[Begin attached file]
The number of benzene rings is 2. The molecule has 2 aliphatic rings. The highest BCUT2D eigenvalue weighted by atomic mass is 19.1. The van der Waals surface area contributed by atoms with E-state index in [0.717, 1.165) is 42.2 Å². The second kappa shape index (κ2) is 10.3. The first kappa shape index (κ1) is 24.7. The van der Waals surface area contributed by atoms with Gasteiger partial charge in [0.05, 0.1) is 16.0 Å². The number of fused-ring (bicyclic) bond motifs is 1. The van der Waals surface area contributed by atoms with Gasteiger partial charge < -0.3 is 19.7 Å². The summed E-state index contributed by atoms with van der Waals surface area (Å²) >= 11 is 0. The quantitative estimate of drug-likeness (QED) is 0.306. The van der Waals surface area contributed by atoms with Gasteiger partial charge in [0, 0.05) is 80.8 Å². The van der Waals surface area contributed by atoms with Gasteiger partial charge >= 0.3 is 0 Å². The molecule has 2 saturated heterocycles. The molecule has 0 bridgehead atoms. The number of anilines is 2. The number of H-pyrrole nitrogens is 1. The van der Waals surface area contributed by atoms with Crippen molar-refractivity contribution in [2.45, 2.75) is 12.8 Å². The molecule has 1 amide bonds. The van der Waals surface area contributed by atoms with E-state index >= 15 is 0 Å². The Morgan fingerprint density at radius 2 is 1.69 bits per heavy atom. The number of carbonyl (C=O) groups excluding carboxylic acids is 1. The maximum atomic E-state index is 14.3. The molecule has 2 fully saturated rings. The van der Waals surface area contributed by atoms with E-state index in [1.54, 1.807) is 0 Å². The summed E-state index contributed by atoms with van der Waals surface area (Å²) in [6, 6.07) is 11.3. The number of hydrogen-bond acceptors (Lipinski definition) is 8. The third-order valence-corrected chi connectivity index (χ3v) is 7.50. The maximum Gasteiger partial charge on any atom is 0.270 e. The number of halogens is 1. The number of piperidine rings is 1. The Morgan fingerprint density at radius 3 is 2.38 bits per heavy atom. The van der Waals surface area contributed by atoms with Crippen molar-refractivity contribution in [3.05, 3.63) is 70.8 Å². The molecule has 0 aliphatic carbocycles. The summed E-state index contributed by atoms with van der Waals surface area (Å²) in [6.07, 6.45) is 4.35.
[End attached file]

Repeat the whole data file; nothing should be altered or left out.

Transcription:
The number of benzene rings is 2. The molecule has 2 aliphatic rings. The highest BCUT2D eigenvalue weighted by atomic mass is 19.1. The van der Waals surface area contributed by atoms with E-state index in [0.717, 1.165) is 42.2 Å². The second kappa shape index (κ2) is 10.3. The first kappa shape index (κ1) is 24.7. The van der Waals surface area contributed by atoms with Gasteiger partial charge in [0.05, 0.1) is 16.0 Å². The number of fused-ring (bicyclic) bond motifs is 1. The van der Waals surface area contributed by atoms with Gasteiger partial charge < -0.3 is 19.7 Å². The summed E-state index contributed by atoms with van der Waals surface area (Å²) >= 11 is 0. The quantitative estimate of drug-likeness (QED) is 0.306. The van der Waals surface area contributed by atoms with Gasteiger partial charge in [0, 0.05) is 80.8 Å². The van der Waals surface area contributed by atoms with Gasteiger partial charge >= 0.3 is 0 Å². The molecule has 2 saturated heterocycles. The molecule has 0 bridgehead atoms. The number of anilines is 2. The number of H-pyrrole nitrogens is 1. The van der Waals surface area contributed by atoms with Crippen molar-refractivity contribution in [2.45, 2.75) is 12.8 Å². The molecule has 1 amide bonds. The van der Waals surface area contributed by atoms with E-state index >= 15 is 0 Å². The Morgan fingerprint density at radius 2 is 1.69 bits per heavy atom. The number of carbonyl (C=O) groups excluding carboxylic acids is 1. The maximum atomic E-state index is 14.3. The molecule has 2 fully saturated rings. The van der Waals surface area contributed by atoms with E-state index in [1.54, 1.807) is 0 Å². The summed E-state index contributed by atoms with van der Waals surface area (Å²) in [6, 6.07) is 11.3. The number of hydrogen-bond acceptors (Lipinski definition) is 8. The third-order valence-corrected chi connectivity index (χ3v) is 7.50. The maximum Gasteiger partial charge on any atom is 0.270 e. The number of halogens is 1. The number of piperidine rings is 1. The Morgan fingerprint density at radius 3 is 2.38 bits per heavy atom. The van der Waals surface area contributed by atoms with Crippen molar-refractivity contribution in [3.05, 3.63) is 70.8 Å². The molecule has 0 aliphatic carbocycles. The summed E-state index contributed by atoms with van der Waals surface area (Å²) in [6.07, 6.45) is 4.35.